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What’s the problem?

I like to keep my system up to date, and I depend on many Homebrew packages on my OS X machine. Homebrew allows for this but I:

  • want it automated
  • want it to delete old versions that I am no longer using

How did I solve it?

First, I added this into my .zshrc (could be in your .profile if you use Bash):

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function brew_update() {
brew update
brew upgrade --all
ruby $HOME/remove_old_brews.rb
}
CURR_DATE=`date '+%Y-%m-%d'`
LAST_DATE=`head -n 1 $HOME/.brew_update_date 2>/dev/null`
if [ "$CURR_DATE" != "$LAST_DATE" ]; then
echo $CURR_DATE > $HOME/.brew_update_date
echo Updating Homebrew...
brew_update
fi

Then, I created remove_old_brews.rb in my home directory:

Wait, what?!

Ok, first the shell will check the current date and compare it with a date stored in a .brew_update_date file. If they differ, it immediately updates the file (so I can open another Terminal while the update is in progress), then it calls brew_update.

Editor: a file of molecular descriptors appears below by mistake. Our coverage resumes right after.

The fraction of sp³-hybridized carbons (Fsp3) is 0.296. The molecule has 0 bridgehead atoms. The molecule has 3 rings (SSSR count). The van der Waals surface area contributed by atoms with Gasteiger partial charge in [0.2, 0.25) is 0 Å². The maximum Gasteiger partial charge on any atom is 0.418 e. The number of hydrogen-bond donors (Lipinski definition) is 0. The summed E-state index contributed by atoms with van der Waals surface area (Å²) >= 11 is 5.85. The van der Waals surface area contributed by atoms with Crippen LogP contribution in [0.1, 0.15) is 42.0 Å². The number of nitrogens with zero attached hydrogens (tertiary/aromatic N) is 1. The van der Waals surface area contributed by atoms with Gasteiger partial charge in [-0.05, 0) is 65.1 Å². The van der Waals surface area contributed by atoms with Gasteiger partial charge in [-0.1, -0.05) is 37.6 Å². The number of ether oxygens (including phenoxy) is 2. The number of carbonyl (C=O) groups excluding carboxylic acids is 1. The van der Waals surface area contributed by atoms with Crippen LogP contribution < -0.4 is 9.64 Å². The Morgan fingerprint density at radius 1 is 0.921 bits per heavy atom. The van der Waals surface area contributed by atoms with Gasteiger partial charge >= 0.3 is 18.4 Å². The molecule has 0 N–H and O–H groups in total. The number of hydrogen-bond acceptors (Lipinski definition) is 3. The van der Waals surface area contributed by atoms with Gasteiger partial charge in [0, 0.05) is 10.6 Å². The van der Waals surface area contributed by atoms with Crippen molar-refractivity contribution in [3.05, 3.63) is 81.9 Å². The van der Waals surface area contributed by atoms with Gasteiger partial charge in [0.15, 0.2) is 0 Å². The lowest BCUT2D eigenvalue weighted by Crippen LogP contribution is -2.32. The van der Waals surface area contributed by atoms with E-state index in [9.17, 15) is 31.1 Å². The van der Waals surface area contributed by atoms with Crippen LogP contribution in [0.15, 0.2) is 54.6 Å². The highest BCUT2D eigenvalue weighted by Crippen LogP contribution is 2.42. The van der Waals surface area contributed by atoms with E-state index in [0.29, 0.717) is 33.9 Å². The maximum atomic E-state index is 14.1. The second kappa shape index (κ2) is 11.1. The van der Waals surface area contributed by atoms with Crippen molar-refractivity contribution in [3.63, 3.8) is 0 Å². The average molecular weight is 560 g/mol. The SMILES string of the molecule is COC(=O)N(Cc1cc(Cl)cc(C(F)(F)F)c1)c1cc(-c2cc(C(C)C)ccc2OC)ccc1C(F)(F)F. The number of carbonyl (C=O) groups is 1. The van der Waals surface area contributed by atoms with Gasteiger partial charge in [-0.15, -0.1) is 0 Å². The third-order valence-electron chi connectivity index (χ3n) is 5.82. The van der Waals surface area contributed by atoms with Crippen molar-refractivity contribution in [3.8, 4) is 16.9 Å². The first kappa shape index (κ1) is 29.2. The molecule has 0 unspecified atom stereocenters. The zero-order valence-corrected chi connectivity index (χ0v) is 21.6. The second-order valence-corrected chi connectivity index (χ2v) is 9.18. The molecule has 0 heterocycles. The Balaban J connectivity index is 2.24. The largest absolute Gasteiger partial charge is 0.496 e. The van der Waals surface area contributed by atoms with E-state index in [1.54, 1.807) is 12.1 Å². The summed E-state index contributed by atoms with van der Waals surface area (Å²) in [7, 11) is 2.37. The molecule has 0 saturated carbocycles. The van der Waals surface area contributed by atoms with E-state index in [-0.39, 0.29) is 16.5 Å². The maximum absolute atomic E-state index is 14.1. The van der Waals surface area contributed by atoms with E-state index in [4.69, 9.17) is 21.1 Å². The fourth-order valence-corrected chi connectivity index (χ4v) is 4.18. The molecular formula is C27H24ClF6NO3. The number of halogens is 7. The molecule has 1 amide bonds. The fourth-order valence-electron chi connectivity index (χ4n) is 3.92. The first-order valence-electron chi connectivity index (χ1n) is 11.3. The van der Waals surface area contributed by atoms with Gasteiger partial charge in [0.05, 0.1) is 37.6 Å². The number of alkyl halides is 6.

brew_update tells Homebrew to update its index, then upgrade all out of date packages. Finally, brew_update calls remove_old_brews.rb

remove_old_brews.rb looks at all installed packages in /usr/local/Library/LinkedKegs and finds packages with more than 1 version installed. For those, it finds whichever ones are not the currently linked version and removes them.

Things to consider

This is tuned for my workflow, but yours may differ. What I wanted was:

  • update the first time I open Terminal in a day
    • meaning if I really need a Terminal, I can just open another and the 2nd one won’t update
  • keep what was updated at the front of my attention (which is why I didn’t just put it into cron)

And that’s about it.

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Craig St. Jean

Father, programmer, constant learner, @pluralsight author


Software Architect